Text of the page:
Dr William Gilbert Grace (1848-1915)

"to play under him was to worship him . . . To know him was to love him"
--George Beldam

W. G. Grace was the most famous and popular sportsman of his time. In England, he guided cricket from an uncompetitive pastime to a friendly but serious sport; internationally, he was there for the creation of The Ashes. His batting averages and other statistics are still impressive today. He created an enduring image which is still instantly recognisable- a rotund white-clad figure, with a broad bushy beard and a stripy cap[2].

He played cricket from 1865 to 1908, and qualified as a doctor by studying during the winters. He qualified in 1879, and opened a practice in Bristol.

He played for Gloucestershire, Kent, Sussex and Worcestershire; and several now defunct teams like the Gentlemen of the South and the Gentlemen of England. While captain of Gloucestershire, he developed an unorthodox approach to batting order- whoever turned up late would go in at number 11. This was typical of his no-nonsense attitude to the game, which contrasted to the haphazard approach taken by his predecessors.

He was known to be very fond of food and drink, and eventually became somewhat overweight. His batting remained excellent, but his performance in the field waned. He enjoyed a large lunch during matches, often with a whisky. This could sometimes adversely affect his postprandial performances. But whisky was also used to sooth his notorious temper when an umpire's decision went against him.

In 1889 he assisted in the design of the County Ground in Bristol, and the pavilion is still in use today.

Grace was associated closely with the start of The Ashes competition. He was on the first English team to be beaten on home soil; the Australians winning by a narrow margin in 1882. In a typical piece of sporting "humour", the Australian team turned up with an urn of ashes, representing the Death of English Cricket- these became the trophy for matches between the two sides. England went on to win the next eight test matches, and Grace was captain when they eventually lost again in the 1891/92. His international career was limited by financial concerns. Cricket was an amateur sport, and he simply couldn't afford the time involved in travel to Australasia for every test. He managed to play just 22 test matches, and captained England in five of them.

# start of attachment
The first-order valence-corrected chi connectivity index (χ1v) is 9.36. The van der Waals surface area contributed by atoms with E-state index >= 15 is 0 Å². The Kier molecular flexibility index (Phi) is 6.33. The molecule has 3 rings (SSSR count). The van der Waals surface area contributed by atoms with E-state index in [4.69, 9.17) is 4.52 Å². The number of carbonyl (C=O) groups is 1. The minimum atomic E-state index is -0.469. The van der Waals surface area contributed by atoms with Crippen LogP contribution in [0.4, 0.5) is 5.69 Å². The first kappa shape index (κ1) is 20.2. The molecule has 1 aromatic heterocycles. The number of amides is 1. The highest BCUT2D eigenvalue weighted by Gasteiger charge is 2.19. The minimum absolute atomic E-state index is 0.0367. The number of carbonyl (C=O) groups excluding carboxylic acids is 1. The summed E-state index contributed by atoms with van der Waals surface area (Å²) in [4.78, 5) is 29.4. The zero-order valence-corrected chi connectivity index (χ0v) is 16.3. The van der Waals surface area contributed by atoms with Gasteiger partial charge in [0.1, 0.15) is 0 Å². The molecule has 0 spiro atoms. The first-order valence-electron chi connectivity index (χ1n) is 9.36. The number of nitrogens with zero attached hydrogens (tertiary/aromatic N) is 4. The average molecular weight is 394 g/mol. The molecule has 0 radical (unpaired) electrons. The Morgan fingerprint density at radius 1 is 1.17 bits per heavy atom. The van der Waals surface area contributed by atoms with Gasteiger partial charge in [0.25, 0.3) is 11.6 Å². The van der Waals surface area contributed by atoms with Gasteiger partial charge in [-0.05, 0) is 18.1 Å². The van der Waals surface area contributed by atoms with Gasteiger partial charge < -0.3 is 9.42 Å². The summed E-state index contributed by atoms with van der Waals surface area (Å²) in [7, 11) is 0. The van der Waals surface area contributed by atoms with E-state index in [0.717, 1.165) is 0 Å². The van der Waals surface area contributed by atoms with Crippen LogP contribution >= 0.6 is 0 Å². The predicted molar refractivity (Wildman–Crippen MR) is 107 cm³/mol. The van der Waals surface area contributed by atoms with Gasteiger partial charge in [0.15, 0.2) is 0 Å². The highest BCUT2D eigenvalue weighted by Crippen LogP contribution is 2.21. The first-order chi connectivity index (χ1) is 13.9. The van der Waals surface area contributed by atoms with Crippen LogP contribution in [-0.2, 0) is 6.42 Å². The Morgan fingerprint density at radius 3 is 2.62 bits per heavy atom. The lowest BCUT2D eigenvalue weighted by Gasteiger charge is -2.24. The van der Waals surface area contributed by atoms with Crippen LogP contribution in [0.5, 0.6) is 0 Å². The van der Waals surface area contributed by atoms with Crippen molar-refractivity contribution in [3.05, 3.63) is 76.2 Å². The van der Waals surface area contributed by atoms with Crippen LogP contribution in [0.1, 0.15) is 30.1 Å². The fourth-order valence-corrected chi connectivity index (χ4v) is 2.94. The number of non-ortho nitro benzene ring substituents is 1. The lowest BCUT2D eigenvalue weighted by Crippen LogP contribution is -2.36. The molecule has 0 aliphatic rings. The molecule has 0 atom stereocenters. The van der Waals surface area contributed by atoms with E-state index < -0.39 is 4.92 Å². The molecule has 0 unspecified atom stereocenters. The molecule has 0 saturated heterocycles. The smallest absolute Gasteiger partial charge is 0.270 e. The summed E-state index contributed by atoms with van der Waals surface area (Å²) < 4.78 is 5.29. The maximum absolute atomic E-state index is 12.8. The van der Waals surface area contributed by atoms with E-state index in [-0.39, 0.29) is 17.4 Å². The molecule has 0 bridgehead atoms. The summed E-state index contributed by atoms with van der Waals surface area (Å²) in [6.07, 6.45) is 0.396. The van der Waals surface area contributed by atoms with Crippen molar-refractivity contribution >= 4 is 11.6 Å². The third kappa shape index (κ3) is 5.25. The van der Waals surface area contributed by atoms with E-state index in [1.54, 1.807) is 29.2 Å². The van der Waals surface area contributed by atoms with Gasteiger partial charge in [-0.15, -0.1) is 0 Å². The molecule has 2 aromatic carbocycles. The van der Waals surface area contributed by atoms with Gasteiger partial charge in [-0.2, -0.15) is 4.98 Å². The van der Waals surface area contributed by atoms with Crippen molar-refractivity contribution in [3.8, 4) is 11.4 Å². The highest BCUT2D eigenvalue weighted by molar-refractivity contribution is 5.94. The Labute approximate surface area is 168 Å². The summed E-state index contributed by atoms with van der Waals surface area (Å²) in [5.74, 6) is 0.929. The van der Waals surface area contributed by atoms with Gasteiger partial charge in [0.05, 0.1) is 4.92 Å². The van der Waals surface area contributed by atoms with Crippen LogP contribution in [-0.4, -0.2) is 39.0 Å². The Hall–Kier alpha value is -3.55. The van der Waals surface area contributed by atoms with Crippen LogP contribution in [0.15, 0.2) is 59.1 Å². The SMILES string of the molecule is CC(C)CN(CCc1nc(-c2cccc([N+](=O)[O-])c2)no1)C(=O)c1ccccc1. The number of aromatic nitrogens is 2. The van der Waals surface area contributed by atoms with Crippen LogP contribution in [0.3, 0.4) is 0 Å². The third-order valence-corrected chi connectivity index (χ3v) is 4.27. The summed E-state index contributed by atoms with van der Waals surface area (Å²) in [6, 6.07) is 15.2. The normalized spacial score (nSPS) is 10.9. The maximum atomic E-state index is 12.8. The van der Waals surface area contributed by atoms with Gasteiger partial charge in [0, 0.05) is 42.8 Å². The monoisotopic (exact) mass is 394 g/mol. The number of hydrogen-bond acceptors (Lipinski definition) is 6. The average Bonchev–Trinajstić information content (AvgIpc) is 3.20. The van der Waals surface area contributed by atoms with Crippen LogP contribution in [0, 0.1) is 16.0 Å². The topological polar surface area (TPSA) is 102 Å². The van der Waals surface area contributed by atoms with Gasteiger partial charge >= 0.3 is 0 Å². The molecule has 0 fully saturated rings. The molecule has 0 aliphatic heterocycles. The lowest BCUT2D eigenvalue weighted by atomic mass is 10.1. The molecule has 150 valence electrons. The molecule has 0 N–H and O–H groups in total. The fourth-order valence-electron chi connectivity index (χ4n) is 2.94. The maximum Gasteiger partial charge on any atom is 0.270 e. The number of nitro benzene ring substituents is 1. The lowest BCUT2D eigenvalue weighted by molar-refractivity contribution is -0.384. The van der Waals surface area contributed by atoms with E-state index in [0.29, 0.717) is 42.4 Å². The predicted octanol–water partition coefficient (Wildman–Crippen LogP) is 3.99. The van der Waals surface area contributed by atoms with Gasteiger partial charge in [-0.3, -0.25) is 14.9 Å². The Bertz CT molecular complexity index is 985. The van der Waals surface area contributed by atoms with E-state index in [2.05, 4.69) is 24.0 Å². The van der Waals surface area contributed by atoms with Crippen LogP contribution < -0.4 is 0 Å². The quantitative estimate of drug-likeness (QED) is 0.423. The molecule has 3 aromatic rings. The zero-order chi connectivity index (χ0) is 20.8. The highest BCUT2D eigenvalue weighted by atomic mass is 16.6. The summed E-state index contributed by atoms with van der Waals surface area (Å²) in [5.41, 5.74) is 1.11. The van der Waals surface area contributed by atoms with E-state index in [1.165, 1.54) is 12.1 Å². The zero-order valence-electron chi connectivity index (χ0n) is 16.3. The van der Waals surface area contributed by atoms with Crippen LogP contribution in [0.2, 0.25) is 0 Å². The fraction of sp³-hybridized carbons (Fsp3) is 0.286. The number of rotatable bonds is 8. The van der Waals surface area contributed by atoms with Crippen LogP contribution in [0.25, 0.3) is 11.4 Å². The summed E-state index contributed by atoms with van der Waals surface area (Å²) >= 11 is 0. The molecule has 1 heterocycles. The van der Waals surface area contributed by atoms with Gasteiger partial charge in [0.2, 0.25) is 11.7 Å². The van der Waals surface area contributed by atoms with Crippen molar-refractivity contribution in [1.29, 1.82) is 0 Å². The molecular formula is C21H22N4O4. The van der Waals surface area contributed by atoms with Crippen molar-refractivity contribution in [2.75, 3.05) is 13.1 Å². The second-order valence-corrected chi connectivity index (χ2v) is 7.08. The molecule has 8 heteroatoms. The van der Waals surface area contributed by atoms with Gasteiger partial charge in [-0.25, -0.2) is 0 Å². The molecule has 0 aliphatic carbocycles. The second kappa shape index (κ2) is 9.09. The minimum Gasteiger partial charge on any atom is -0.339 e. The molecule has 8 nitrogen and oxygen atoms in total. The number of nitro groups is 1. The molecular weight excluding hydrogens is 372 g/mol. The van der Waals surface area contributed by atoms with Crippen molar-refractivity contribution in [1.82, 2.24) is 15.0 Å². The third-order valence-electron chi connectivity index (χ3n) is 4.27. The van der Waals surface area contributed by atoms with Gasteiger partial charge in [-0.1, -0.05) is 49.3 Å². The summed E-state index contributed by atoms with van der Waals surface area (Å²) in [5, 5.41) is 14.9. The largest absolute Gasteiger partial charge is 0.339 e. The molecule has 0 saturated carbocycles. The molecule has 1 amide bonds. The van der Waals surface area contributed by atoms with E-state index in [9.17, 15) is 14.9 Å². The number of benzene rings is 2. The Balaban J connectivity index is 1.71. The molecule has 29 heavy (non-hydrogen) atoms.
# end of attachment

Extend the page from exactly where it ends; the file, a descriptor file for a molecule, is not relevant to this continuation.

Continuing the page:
He was hugely popular with the public, and his iconic figure appeared on posters, commemorative China, pub signs and advertisements for Coleman's Mustard. He was able to command large appearance fees, a very controversial practice at the time. So you can see him as a sort of cross between David Beckham and William Shatner, in PR terms at least.

In his first class cricket career, Grace scored 54,896 runs (including 126 centuries), took 2,876 wickets and made 887 catches. His batting average was 39.55, wicket-taking average was 17.92. His two highest-scoring years were in 1873 and 1876 when he made 2000 runs and took 100 wickets per season. This makes him the 5th highest scoring player of all time, and the 6th highest wicket-taker of all time.

Grace died of a heart attack in 1915, prompting A.G. Gardiner to write that he-

'forgot the war and was back in that cheerful world where we used to be happy, where we greeted the rising sun with light hearts and saw its setting without fear. In that cheerful world I can hardly recall a time when a big man with a black beard was not my King'.


Sources:
  1. http://www.cricmania.com/cricket/DB/stats/user/us03/player/ENGP95
  2. http://www.nostalgic-classics.co.uk/carditem.php/itemid/285226624
  3. http://www.britainunlimited.com/Biogs/Grace.htm
  4. http://freespace.virgin.net/jill.hewett/wggrace.htm
  5. http://www.findarticles.com/cf_dls/m2242/n1592_v273/21187248/p2/article.jhtml?term=